The secret to
having kids look forward to spending time with mom and dad lies in treating
teens as if they are already adults. When you accept teens as they are and
simultaneously bring them to the level of adults, you create a friendly meeting
ground. Below are seven ways to help you enjoy your teenage children.
Demonstrate your interest by completely hearing what your teens have to say.
Listen without speaking. Give occasional encouraging nods and sounds. Resist
the impulse to dismiss feelings or give unsolicited advice. Be interested in
their lives without taking over.
Check in periodically with your teen and talk about what's on his or her mind.
Initiate, but don't force it; leave the door open to take advantage of those
times when teens are ready to open up. Talking to them right then, whenever
possible, will show them that you really do care. This will strengthen your
Teens, like most individuals, want parents to respect their views, even if
their parents don't agree with them. Realize that you can acknowledge another's
viewpoint without making it right or wrong. With acknowledgment it's much more
likely that your son or daughter will want to hear your ideas.
Help your teen understand the reasoning behind your requests. Stay away from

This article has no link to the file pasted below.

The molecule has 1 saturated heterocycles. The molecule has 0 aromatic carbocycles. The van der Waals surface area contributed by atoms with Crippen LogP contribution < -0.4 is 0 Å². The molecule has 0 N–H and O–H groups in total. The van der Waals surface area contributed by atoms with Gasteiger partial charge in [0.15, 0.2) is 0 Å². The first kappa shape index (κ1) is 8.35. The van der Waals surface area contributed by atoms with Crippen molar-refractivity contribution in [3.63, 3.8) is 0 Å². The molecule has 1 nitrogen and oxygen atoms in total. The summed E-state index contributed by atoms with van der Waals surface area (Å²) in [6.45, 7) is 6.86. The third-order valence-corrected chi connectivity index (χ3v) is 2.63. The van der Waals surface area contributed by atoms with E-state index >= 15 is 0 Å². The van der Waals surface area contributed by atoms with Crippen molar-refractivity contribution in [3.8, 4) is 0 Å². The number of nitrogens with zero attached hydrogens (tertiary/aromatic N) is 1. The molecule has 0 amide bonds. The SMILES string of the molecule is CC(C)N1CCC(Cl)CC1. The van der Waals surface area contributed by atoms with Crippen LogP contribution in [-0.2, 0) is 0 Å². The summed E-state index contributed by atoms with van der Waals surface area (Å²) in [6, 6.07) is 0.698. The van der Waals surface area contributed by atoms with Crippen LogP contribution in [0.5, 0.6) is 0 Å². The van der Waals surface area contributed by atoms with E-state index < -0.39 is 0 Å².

commands. Make sure your rules are age-appropriate. Offer choices and be
willing to negotiate based on each child's maturity level and the specific
situation at hand. One size does not fit all.
If your kids want to spend part of their holiday time with their friends, let
them. Your teen's friends are important to him or her as your friends are to
you. There's no need for feeling competitive; don't take it personal. It isn't!
Stay focused on what you like about your teens. Make meaningful appreciative
statements. It doesn't have to be something BIG. Say something like, "Even
though you had a lot on your mind, you took the time to call. I really
appreciate that." Make sure mean it; kids can spot when you're being phony.
Comment on what is being said without evaluating everything. If you begin to
feel uncomfortable, say "Uh-huh," and keep listening. Don't get furious, get
curious. Use a collaborative approach with your teen. Your support allows your
son or daughter to stop and think things through more clearly.
If you took the time to read this article, chances are that
you love your kids and realize the importance of modeling preferred behavior.
How do you do that? Be good company. This year, consider giving the gift of